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Congressman Says Mexican Drug Cartels Hiring Ex-Green Berets


September-October 1997

U.S. Rep. Silvestre Reyes (D-TX), a former high ranking U.S. Border Patrol official, has said that ex-Green Berets and former U.S. counter-intelligence officers are assisting Mexican drug cartels in smuggling drugs across the border ("Drug lords hire ex-GI's," Wire Reports (citing the El Paso Times), August 19, 1997).

These soldiers are highly trained in escape and evasion techniques, and have extensive knowledge of weapons. Being offered fees upwards of $500,000, the temptation for military personnel to work for the other side is very high. Mr. Reyes pointed to an example in the Rio Grande Valley in which several members of the Texas National Guard were arrested for aiding in the smuggling of marijuana across the border. [Not quite "Green Berets" -- EES.] Reyes said that "individuals with military training" have been used to scout illegal crossing areas and jam U.S. electronic sensors. Highly trained ex-soldiers who are familiar with wiretapping, explosives, interrogation, and ability to translate secret U.S. police communiques have supposedly been lured to the cartels (Richard A. Serrano, "Congressman says U.S. vets aid drug lords," Los Angeles Times, August 21, 1997, p. A1).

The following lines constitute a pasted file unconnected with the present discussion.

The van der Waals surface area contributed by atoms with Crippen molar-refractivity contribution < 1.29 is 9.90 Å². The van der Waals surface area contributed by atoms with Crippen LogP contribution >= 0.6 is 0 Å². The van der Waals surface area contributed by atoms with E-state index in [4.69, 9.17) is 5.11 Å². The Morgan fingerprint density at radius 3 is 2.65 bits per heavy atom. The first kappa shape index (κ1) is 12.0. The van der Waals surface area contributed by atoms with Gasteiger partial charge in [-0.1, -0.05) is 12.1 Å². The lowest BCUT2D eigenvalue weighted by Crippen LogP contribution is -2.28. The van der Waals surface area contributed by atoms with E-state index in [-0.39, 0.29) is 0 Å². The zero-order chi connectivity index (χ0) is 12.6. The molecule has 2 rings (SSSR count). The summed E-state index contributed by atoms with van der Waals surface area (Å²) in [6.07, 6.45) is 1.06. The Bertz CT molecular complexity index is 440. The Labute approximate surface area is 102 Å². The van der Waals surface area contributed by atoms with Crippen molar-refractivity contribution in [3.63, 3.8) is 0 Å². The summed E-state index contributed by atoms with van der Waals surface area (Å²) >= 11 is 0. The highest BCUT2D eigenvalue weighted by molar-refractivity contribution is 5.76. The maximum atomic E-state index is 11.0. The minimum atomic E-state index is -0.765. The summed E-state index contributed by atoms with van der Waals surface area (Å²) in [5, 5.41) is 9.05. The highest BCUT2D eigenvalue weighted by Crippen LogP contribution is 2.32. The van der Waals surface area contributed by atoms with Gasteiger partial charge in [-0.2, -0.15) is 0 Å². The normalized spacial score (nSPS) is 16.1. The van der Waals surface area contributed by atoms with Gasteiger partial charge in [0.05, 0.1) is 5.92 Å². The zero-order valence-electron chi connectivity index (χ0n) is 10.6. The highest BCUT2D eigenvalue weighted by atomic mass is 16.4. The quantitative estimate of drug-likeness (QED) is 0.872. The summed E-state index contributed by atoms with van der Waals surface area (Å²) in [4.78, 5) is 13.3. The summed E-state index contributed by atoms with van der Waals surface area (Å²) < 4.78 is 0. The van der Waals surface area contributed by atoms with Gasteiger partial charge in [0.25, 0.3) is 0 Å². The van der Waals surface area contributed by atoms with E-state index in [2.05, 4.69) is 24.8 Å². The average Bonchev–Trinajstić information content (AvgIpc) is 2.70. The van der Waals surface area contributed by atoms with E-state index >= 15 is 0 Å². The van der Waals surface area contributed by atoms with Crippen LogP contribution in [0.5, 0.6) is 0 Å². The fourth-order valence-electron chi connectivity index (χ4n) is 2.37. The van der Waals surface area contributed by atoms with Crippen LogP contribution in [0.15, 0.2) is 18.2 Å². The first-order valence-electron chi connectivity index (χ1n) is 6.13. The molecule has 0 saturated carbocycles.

Peter Lupsha, a drug expert who has retired from the University of New Mexico, said he knew of a former Air Force officer who sold electronic skills to Mexican criminals. The Pentagon's joint military-law enforcement anti-drug effort spokesman, Kevin Stephens stated, "We have no information about these allegations, but we would welcome any statement or facts or any information that the congressman might want to put forward."